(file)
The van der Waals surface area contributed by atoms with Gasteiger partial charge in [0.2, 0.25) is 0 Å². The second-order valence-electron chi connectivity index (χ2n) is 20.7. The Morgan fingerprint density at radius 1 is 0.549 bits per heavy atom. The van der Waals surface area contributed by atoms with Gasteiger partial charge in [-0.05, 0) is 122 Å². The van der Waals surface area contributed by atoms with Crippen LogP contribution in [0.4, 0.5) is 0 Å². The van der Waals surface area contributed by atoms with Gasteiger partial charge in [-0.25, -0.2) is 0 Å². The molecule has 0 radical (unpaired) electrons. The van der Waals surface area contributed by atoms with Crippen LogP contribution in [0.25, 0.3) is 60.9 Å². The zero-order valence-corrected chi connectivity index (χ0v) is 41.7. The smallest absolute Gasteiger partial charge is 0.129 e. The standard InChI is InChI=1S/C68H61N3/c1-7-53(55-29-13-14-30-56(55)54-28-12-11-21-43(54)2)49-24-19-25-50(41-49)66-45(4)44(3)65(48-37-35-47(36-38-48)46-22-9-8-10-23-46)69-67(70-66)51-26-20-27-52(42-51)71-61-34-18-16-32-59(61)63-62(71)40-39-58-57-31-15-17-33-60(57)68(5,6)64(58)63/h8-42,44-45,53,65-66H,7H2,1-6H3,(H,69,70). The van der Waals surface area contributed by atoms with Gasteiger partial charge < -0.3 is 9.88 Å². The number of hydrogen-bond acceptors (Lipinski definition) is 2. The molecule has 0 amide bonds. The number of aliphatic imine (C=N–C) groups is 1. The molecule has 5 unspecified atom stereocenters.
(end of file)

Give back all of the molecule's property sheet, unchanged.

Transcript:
The van der Waals surface area contributed by atoms with Gasteiger partial charge in [0.2, 0.25) is 0 Å². The second-order valence-electron chi connectivity index (χ2n) is 20.7. The Morgan fingerprint density at radius 1 is 0.549 bits per heavy atom. The van der Waals surface area contributed by atoms with Gasteiger partial charge in [-0.05, 0) is 122 Å². The van der Waals surface area contributed by atoms with Crippen LogP contribution in [0.4, 0.5) is 0 Å². The van der Waals surface area contributed by atoms with Gasteiger partial charge in [-0.25, -0.2) is 0 Å². The molecule has 0 radical (unpaired) electrons. The van der Waals surface area contributed by atoms with Crippen LogP contribution in [0.25, 0.3) is 60.9 Å². The zero-order valence-corrected chi connectivity index (χ0v) is 41.7. The smallest absolute Gasteiger partial charge is 0.129 e. The standard InChI is InChI=1S/C68H61N3/c1-7-53(55-29-13-14-30-56(55)54-28-12-11-21-43(54)2)49-24-19-25-50(41-49)66-45(4)44(3)65(48-37-35-47(36-38-48)46-22-9-8-10-23-46)69-67(70-66)51-26-20-27-52(42-51)71-61-34-18-16-32-59(61)63-62(71)40-39-58-57-31-15-17-33-60(57)68(5,6)64(58)63/h8-42,44-45,53,65-66H,7H2,1-6H3,(H,69,70). The van der Waals surface area contributed by atoms with Gasteiger partial charge < -0.3 is 9.88 Å². The number of hydrogen-bond acceptors (Lipinski definition) is 2. The molecule has 0 amide bonds. The number of aliphatic imine (C=N–C) groups is 1. The molecule has 5 unspecified atom stereocenters.